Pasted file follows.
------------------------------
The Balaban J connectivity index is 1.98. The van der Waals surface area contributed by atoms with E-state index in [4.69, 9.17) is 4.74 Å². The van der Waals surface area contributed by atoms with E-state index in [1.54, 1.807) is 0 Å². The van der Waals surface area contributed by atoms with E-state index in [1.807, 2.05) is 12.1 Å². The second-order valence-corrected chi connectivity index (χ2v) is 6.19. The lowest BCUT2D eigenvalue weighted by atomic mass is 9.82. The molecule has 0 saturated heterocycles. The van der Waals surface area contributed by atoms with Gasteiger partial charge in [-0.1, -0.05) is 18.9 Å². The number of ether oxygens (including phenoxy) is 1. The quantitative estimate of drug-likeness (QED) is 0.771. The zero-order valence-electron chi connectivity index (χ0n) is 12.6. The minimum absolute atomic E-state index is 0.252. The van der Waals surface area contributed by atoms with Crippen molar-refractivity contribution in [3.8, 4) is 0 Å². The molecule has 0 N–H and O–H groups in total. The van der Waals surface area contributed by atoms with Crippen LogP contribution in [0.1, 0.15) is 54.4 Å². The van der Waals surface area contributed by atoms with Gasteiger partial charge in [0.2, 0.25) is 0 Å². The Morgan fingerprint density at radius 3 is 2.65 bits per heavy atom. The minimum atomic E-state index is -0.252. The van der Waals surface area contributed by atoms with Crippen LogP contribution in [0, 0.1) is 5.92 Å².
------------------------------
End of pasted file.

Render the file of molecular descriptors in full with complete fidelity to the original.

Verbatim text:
The Balaban J connectivity index is 1.98. The van der Waals surface area contributed by atoms with E-state index in [4.69, 9.17) is 4.74 Å². The van der Waals surface area contributed by atoms with E-state index in [1.54, 1.807) is 0 Å². The van der Waals surface area contributed by atoms with E-state index in [1.807, 2.05) is 12.1 Å². The second-order valence-corrected chi connectivity index (χ2v) is 6.19. The lowest BCUT2D eigenvalue weighted by atomic mass is 9.82. The molecule has 0 saturated heterocycles. The van der Waals surface area contributed by atoms with Gasteiger partial charge in [-0.1, -0.05) is 18.9 Å². The number of ether oxygens (including phenoxy) is 1. The quantitative estimate of drug-likeness (QED) is 0.771. The zero-order valence-electron chi connectivity index (χ0n) is 12.6. The minimum absolute atomic E-state index is 0.252. The van der Waals surface area contributed by atoms with Crippen molar-refractivity contribution in [3.8, 4) is 0 Å². The molecule has 0 N–H and O–H groups in total. The van der Waals surface area contributed by atoms with Crippen LogP contribution in [0.1, 0.15) is 54.4 Å². The van der Waals surface area contributed by atoms with Gasteiger partial charge in [0.2, 0.25) is 0 Å². The Morgan fingerprint density at radius 3 is 2.65 bits per heavy atom. The minimum atomic E-state index is -0.252. The van der Waals surface area contributed by atoms with Crippen LogP contribution in [0, 0.1) is 5.92 Å².